Area po­lice of­fi­cers use vol­un­teers for real-life DUI train­ing

The Covington News - - LOCAL - KAYLA ROBINS krobins@cov­

The blar­ing blue flash­ing lights be­hind The Main Event in Por­terdale Wed­nes­day did not re­sult in any ar­rests, but it would have had it been a real-life sit­u­a­tion.

The city of Por­terdale and the Por­terdale Po­lice Depart­ment hosted the Ge­or­gia Public Safety Train­ing Cen­ter (GPSTC) Tues­day through Thurs­day to con­duct of­fi­cer train­ing ses­sions for DUI de­tec­tion and field so­bri­ety test­ing. But it wasn’t just slideshows, notes and tests.

Sixteen po­lice of­fi­cers from de­part­ments in Por­terdale, Cov­ing­ton, New­ton County, So­cial Cir­cle and Henry County were able to prac­tice the steps and ex­am­ine sig­nals with five vol­un­teers who were in­tox­i­cated. They didn’t just grab drunken peo­ple off the streets or from a bar. GPSTC con­ducted a con­trolled so­cial ex­per­i­ment to get the three men and two women to a blood al­co­hol con­tent (BAC) that would con­sti­tute il­le­gal lev­els in Ge­or­gia (.08).

No one ac­tu­ally drove. While the of­fi­cers were down­stairs in The Main Event wrestling arena, learn­ing how to de­tect signs of in­tox­i­ca­tion dur­ing a field so­bri­ety test and prac­tic­ing pro­ce­dures on each other, the vol­un­teers were given a mixed drink with 2 ounces of liquor ev­ery 20 min­utes, with sub­se­quent drinks mon­i­tored and ad­justed ac­cord­ing to each per­son’s ap­par­ent level of in­tox­i­ca­tion.

“It teaches them what to look for, what they will ex­pe­ri­ence in a real-life sit­u­a­tion,” said J.R. Harper, Ge­or­gia, the drug recog­ni­tion ex­pert co­or­di­na­tor for GPSTC.

The goal was to get the vol­un­teers’ BAC just above the le­gal limit.

“Any­one can find a .23 (BAC),” Harper said. “What we want to teach our stu­dents is how to find the .08s and .09s. It re­ally ad­dresses the needs in the com­mu­nity be­cause now they’ll have 16 more (drug recog­ni­tion) of­fi­cers than they did three days ago.”

For smaller cities and po­lice forces, that num­ber means a lot.

Sci­en­tific con­sump­tion

When you throw a group of rel­a­tive strangers — def­i­nitely not peo­ple who go bar-hop­ping to­gether – in a room and feed them al­co­hol for two hours, you never know what you’ll get out of their be­hav­ior. But Harper knows ex­actly what he ex­pects out of their bod­ies’ re­ac­tions to the drinks.

“We’ve got it down to a pretty good sci­ence,” Harper said.

Breath­a­lyz­ers were ad­min­is­tered be­fore any al­co­hol was con­sumed to make sure ev­ery­one started at .00 BAC. New­ton County Fire Depart­ment per­son­nel checked ev­ery­one’s blood pres­sure and vi­tals to make sure they were at nor­mal lev­els.

Harper mea­sured two shots in each drink “to jump start the body, then we’ll dose back as it goes.”

“It makes our streets safer,” said Tim Sav­age, owner of The Main Event and a Por­terdale City Coun­cil mem­ber. “A well-ed­u­cated po­lice force knows how to bet­ter han­dle the public. We’re on an in­cline. To see some of the lo­cal ju­ris­dic­tions pulling to­gether like this is great.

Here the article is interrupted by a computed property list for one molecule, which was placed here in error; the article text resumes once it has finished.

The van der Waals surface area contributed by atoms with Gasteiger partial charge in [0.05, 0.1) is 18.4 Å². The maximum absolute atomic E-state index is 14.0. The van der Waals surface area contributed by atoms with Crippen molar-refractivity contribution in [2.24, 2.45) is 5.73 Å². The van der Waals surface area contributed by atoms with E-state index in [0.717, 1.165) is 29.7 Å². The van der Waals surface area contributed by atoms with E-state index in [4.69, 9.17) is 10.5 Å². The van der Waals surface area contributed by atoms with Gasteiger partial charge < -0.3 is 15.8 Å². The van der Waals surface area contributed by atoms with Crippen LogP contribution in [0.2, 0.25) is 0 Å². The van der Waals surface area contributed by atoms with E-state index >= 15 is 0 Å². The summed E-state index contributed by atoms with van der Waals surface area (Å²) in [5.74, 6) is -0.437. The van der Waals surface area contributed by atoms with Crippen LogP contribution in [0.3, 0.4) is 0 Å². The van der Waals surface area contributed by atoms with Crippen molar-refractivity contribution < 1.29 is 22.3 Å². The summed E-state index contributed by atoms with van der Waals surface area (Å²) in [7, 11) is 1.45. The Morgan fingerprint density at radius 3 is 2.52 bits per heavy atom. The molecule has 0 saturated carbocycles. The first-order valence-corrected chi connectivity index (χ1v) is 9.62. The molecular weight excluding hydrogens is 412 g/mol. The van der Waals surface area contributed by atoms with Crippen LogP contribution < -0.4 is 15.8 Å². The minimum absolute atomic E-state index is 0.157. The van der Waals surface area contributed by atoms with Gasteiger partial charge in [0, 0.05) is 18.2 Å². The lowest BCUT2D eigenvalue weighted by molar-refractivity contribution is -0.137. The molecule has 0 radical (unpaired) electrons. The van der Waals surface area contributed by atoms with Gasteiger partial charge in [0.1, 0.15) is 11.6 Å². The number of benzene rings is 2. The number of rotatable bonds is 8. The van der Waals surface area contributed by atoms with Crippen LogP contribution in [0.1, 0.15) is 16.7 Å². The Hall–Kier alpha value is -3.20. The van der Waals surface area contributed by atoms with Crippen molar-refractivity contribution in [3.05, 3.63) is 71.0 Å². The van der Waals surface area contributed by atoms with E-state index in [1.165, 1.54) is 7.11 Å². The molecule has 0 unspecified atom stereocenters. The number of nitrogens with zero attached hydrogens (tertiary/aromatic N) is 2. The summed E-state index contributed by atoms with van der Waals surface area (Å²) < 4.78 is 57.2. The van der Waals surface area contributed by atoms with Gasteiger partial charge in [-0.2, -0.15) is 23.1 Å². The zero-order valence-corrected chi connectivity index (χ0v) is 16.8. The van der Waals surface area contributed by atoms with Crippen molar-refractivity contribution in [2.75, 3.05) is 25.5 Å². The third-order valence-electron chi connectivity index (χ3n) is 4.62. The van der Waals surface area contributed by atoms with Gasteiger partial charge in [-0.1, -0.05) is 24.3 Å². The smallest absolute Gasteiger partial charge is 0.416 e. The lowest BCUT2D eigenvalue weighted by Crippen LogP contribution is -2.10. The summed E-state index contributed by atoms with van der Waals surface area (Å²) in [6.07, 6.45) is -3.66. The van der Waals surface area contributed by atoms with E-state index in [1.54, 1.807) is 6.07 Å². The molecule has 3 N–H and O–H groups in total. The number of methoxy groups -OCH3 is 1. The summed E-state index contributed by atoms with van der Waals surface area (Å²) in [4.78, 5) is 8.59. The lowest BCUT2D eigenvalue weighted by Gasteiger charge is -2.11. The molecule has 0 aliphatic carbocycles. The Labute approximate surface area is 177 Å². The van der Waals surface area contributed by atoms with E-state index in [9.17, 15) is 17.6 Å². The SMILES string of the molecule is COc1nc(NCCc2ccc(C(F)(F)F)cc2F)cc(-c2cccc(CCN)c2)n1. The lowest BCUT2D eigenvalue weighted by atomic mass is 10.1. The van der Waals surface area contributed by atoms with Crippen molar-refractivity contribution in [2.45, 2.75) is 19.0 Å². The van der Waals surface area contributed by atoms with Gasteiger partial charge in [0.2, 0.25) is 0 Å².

“If we’re go­ing to loosen the laws and al­low al­co­hol in restau­rants, it’s our re­spon­si­bil­ity.”

Af­ter the third drink, the vol­un­teers were given a break while their BACs were recorded again. Fur­ther drinks were mea­sured based on that BAC, gen­der, weight,

ex­pe­ri­ence and self-re­ported tol­er­ance.

Over within min­utes

Af­ter four drinks, the vol­un­teers were ready to meet their of­fi­cers. They were taken out­side to po­lice cars with flash­ing lights to sim­u­late be­ing pulled over. Of­fi­cers ro­tated in groups between each vol­un­teer, ad­min­is­ter­ing field so­bri­ety tests and record­ing their find­ings.

“There’s more to it than just wav­ing our fingers,” said Larry Mooney, Ge­or­gia Po­lice Academy in­struc­tor for GPSTC. “There’s a lot of sci­ence to it.”

Even if some­one passes the tests, in­clud­ing walk­ing in a straight line and stand­ing on one foot, Mooney said the eyes give you away “ev­ery time.” He teaches stu­dents to look for six of the 27 mus­cles in the eyes. If the per­son is in­tox­i­cated, the eyes will make jerk­ing move­ments as they scan from one side to the other. And there is no way to con­trol it, he said.

Mooney went around to of­fi­cers dur­ing the so­bri­ety tests, ad­just­ing a flash­light here and giv­ing a note on how to word an in­struc­tion there.

The tim­ing of train­ing fit with a real-life night out, too. Af­ter two hours of drink­ing and talk­ing, of­fi­cers found signs of in­tox­i­ca­tion within min­utes. Back in­side, the of­fi­cers agreed all five vol­un­teers would have been ar­rested.

The to­tal cost to Por­terdale, in­clud­ing the al­co­hol and of­fi­cer hours, was about $300, ac­cord­ing to Ja­son Cripps, Por­terdale’s act­ing po­lice chief. The cost was in­cluded in the yearly bud­get as a train­ing pro­ce­dure.

“You spend just that much now, but the re­turn on in­vest­ment is through the roof,” Cripps said. “If you save one life, what is that worth? If you save one child’s life or one fam­ily, it’s well worth it.”

Dar­rell Everidge/The Cov­ing­ton News


com: Watch the video of the DUi train­ing hosted by the Por­terdale Po­lice Depart­ment.

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